Haitians in Chile and the barriers to solve

Haitians in Chile

Haitians request of permanent residence has tripled over the last ten years. However, it hasn't been easy to settle in Chile.
 
Since a few years ago, a large amount of Haitian families have arrived in Chile. Interesting enough, some have ventured through non-authorized border crossing, risking their lives, and even the well-being of their children, in the hopes to find a better future. The situation in their country, with a declining economy and increasing poverty, make them see the South American country as haven. Nevertheless, once in Chile, they find several obstacles.
 
According to the World Bank, Haiti’s GDP in 2015 was of US$18,9 billion and per capita was US$828,81 with a life expectancy between the ages of 62-75. On the other hand, Chile in 2015 had a GDP of US$240,2 billions, GDP per capita of US$13,383.88, and a life expectancy of 81.5 years.
 
Migrating to another country it is not easy. Many inconveniences must be solved. First, the language barrier and Haitians know all about it. They have difficulties when it comes to communicating their needs and wants. This includes hurdles they should over come if they need to visit the doctor, take up classes, or simply negotiate their monthly salary.
 
A new language is also tied in with a different culture. Whenever Haitians arrive to a country with a completely different way of life, new food, weather, and beliefs it becomes a whirlwind of new, and possibly terrifying, experiences. Most of them come alone looking for a job prior to having the rest of their family fly in making the situation even more overwhelming for the immigrant. They find themselves living in cheap, overcrowded apartments so that they are able to save money.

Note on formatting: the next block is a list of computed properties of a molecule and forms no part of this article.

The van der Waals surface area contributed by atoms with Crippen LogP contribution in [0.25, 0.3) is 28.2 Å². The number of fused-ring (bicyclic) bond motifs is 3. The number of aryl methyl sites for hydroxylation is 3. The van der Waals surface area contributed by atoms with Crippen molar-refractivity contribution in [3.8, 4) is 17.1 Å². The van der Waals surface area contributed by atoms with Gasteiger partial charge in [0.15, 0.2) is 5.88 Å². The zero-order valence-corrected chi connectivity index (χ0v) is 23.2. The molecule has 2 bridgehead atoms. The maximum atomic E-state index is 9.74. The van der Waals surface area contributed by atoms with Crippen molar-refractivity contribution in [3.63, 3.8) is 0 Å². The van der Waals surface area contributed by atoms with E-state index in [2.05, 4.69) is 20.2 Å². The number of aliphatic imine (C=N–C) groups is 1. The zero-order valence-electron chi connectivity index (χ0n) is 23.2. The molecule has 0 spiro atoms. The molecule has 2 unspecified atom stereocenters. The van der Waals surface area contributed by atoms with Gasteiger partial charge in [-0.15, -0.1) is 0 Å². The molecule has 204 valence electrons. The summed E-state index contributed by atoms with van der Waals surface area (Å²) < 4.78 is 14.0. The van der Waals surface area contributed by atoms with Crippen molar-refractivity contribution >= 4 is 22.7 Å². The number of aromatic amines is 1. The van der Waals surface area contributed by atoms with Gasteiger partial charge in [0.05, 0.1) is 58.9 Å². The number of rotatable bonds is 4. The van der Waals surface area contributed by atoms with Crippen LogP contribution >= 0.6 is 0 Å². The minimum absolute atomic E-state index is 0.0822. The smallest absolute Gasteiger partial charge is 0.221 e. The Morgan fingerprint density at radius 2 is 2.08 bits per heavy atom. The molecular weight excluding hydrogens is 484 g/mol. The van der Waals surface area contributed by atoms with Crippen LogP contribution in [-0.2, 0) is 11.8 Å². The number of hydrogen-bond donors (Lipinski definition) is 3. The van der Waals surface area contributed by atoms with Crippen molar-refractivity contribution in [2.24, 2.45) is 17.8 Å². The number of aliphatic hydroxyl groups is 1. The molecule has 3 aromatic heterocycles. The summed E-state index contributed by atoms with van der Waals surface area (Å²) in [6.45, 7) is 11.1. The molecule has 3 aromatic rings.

Since most of the Haitians find themselves in cumbersome legal matters, such as not residing in Chile with the adequate paperwork, the jobs they receive are not the best and do not pay well. They are low classified jobs, with no work contract, and no insurance.
 
According to the Department of Foreign and Migration of the Ministry of Interior, it seems that Chile is no longer a transitory country for Haitians. The increasing amount of residency requests and work visas coming from Haitians indicate that they see Chile as a new land of opportunity regardless of all the hurdles along the way.  


LatinAmerican Post | Ma. Luisa Galán
Copy edited by Susana Ciccchetto

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